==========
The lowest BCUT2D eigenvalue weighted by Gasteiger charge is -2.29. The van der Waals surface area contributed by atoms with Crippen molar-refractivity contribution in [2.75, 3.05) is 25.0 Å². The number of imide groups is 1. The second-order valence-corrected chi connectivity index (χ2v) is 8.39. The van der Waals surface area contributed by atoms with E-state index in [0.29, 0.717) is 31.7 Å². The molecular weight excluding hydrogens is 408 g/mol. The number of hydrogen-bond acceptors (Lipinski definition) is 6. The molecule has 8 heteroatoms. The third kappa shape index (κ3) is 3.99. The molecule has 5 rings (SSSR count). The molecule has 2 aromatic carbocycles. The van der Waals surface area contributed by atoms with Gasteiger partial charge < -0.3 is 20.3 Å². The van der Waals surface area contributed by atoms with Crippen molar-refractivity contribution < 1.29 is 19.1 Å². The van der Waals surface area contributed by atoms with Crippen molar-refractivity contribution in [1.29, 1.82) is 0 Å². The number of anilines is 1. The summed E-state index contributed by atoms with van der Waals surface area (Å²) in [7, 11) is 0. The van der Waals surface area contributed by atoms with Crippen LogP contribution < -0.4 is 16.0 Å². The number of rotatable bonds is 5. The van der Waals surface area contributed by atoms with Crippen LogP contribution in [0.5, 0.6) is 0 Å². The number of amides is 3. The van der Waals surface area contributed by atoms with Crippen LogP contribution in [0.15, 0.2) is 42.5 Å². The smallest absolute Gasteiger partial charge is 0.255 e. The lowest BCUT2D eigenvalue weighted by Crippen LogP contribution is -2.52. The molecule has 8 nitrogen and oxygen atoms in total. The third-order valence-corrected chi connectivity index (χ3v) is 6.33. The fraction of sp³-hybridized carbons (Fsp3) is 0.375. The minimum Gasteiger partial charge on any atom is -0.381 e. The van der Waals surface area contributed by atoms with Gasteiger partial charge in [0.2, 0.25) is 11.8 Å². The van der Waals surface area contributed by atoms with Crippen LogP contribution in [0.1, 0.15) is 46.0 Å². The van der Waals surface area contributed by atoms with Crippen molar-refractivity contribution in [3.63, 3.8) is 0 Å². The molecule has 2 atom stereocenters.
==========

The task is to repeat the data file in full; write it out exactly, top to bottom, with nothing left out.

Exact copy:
The lowest BCUT2D eigenvalue weighted by Gasteiger charge is -2.29. The van der Waals surface area contributed by atoms with Crippen molar-refractivity contribution in [2.75, 3.05) is 25.0 Å². The number of imide groups is 1. The second-order valence-corrected chi connectivity index (χ2v) is 8.39. The van der Waals surface area contributed by atoms with E-state index in [0.29, 0.717) is 31.7 Å². The molecular weight excluding hydrogens is 408 g/mol. The number of hydrogen-bond acceptors (Lipinski definition) is 6. The molecule has 8 heteroatoms. The third kappa shape index (κ3) is 3.99. The molecule has 5 rings (SSSR count). The molecule has 2 aromatic carbocycles. The van der Waals surface area contributed by atoms with Gasteiger partial charge < -0.3 is 20.3 Å². The van der Waals surface area contributed by atoms with Crippen molar-refractivity contribution < 1.29 is 19.1 Å². The van der Waals surface area contributed by atoms with Crippen molar-refractivity contribution in [1.29, 1.82) is 0 Å². The number of anilines is 1. The summed E-state index contributed by atoms with van der Waals surface area (Å²) in [7, 11) is 0. The van der Waals surface area contributed by atoms with Crippen LogP contribution < -0.4 is 16.0 Å². The number of rotatable bonds is 5. The van der Waals surface area contributed by atoms with Crippen LogP contribution in [0.5, 0.6) is 0 Å². The number of amides is 3. The van der Waals surface area contributed by atoms with Crippen LogP contribution in [0.15, 0.2) is 42.5 Å². The smallest absolute Gasteiger partial charge is 0.255 e. The lowest BCUT2D eigenvalue weighted by Crippen LogP contribution is -2.52. The molecule has 8 nitrogen and oxygen atoms in total. The third-order valence-corrected chi connectivity index (χ3v) is 6.33. The fraction of sp³-hybridized carbons (Fsp3) is 0.375. The minimum Gasteiger partial charge on any atom is -0.381 e. The van der Waals surface area contributed by atoms with Gasteiger partial charge in [0.2, 0.25) is 11.8 Å². The van der Waals surface area contributed by atoms with Crippen LogP contribution in [0.1, 0.15) is 46.0 Å². The van der Waals surface area contributed by atoms with Crippen molar-refractivity contribution in [3.63, 3.8) is 0 Å². The molecule has 2 atom stereocenters.